Honduras: Campesino leader shot dead in Honduras

Prominent campesino (peasant farmer) leader Margarita Murillo was shot dead in the community of El Planón, north-western Honduras, on 27 August. The safety of other members of her organization and family could be at risk.

In the morning of 27 August Margarita Murillo (56) was working on a piece of land in the community of El Planón, near the municipality of Villanueva in the department of Cortés, when she was shot dead. Margarita Murillo’s dead body was found over her mattock with shots to her face and chest. The fatal attack occurred after she had reported being under surveillance and receiving threats in recent days. Over the weekend of 30 August, police officers wanted to force their way into Margarita’s daughters’ home, arguing it was part of the investigations into her death.

Margarita Murillo was the president of the campesino organization of Las Ventanas (Empresa Asociativa Campesina de Producción Las Ventanas), which is part of the National Federation of Campesinos of Honduras.  She was also an active member of the Social Forum of the Sula Valley (Foro Social del Valle de Sula). On 19 August, as president of the campesino organization of Las Ventanas, she attended a very tense a meeting in the National Agrarian Institute (Instituto Nacional Agrario, INA) about issues related to land disputes in Las Ventanas. In April 2014 another member of Las Ventanas campesino group was killed in circumstances that are yet to be clarified.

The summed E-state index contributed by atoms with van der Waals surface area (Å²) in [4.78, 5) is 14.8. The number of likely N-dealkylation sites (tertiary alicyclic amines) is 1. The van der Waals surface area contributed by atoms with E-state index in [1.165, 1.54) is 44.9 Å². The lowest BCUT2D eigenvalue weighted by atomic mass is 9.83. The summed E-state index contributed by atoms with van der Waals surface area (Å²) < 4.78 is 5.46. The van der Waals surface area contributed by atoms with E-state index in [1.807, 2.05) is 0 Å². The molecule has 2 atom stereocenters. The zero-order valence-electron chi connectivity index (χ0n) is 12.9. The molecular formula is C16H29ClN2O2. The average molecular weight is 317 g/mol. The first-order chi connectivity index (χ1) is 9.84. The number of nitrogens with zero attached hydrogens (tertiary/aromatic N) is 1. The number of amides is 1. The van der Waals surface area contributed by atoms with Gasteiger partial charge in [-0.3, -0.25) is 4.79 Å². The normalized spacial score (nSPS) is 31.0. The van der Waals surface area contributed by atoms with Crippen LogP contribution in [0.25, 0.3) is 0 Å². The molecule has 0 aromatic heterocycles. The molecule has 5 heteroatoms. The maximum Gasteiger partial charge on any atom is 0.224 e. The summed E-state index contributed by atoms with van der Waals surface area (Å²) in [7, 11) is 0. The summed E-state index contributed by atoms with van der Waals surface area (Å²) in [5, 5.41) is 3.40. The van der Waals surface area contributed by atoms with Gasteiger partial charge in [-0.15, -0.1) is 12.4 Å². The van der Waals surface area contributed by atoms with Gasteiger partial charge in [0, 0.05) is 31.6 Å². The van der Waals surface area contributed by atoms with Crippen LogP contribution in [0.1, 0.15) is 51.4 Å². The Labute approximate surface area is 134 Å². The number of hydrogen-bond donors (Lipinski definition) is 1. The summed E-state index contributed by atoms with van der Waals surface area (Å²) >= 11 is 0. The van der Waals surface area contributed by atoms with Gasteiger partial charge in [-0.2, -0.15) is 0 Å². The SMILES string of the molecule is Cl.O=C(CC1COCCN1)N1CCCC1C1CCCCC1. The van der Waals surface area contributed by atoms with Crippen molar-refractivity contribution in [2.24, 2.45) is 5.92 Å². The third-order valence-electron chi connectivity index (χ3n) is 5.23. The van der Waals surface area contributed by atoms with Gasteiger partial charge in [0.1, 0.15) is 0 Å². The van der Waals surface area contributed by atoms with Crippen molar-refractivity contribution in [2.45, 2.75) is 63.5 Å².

Margarita Murillo worked for over 40 years defending the rights and better living standards of campesinos and women campesinos in Honduras. She was a founding member of the national campesino trade union (Central Nacional de Trabajadores del Campo) and of the Liberty and Refoundation party (Libertad y Refundación, LIBRE) which was created after the June 2009 coup d’état. In the 1980s Margarita Murillo suffered torture and persecution in reprisal for her activism. In the violent context of the 2009 coup d’état, Margarita’s 23-year-old son was disappeared and was found a few weeks later. Since the time of the coup d’état, the Inter-American Commission on Human Rights had ordered Honduras to protect her safety, but these measures were never implemented.

Please write immediately in Spanish or your own language:

  • Calling on the authorities to carry out an immediate and independent investigation into the killing of Margarita Murillo, to make the results public and bring those found responsible to justice;
  • Urging them to protect Margarita Murillo’s colleagues and family members in accordance with their wishes;